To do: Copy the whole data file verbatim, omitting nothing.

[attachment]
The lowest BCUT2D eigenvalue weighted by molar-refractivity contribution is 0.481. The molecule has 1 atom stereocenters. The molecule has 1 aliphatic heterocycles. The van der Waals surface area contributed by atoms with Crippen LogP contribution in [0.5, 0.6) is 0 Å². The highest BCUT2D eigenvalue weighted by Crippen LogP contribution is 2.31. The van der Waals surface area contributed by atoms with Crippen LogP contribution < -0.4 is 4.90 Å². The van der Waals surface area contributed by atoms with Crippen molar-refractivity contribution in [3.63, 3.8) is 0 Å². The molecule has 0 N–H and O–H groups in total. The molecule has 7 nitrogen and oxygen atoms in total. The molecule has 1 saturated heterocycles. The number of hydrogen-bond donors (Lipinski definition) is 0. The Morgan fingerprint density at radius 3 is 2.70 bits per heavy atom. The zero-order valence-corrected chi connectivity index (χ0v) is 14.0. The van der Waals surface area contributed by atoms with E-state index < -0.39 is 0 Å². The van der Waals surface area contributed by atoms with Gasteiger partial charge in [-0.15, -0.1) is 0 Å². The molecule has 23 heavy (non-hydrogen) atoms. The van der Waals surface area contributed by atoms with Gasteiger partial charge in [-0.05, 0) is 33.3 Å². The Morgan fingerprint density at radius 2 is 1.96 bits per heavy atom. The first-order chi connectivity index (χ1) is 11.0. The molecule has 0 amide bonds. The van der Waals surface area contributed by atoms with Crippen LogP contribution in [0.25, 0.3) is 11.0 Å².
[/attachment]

The lowest BCUT2D eigenvalue weighted by molar-refractivity contribution is 0.481. The molecule has 1 atom stereocenters. The molecule has 1 aliphatic heterocycles. The van der Waals surface area contributed by atoms with Crippen LogP contribution in [0.5, 0.6) is 0 Å². The highest BCUT2D eigenvalue weighted by Crippen LogP contribution is 2.31. The van der Waals surface area contributed by atoms with Crippen LogP contribution < -0.4 is 4.90 Å². The van der Waals surface area contributed by atoms with Crippen molar-refractivity contribution in [3.63, 3.8) is 0 Å². The molecule has 0 N–H and O–H groups in total. The molecule has 7 nitrogen and oxygen atoms in total. The molecule has 1 saturated heterocycles. The number of hydrogen-bond donors (Lipinski definition) is 0. The Morgan fingerprint density at radius 3 is 2.70 bits per heavy atom. The zero-order valence-corrected chi connectivity index (χ0v) is 14.0. The van der Waals surface area contributed by atoms with E-state index < -0.39 is 0 Å². The van der Waals surface area contributed by atoms with Gasteiger partial charge in [-0.15, -0.1) is 0 Å². The molecule has 23 heavy (non-hydrogen) atoms. The van der Waals surface area contributed by atoms with Gasteiger partial charge in [-0.05, 0) is 33.3 Å². The Morgan fingerprint density at radius 2 is 1.96 bits per heavy atom. The first-order chi connectivity index (χ1) is 11.0. The molecule has 0 amide bonds. The van der Waals surface area contributed by atoms with Crippen LogP contribution in [0.25, 0.3) is 11.0 Å².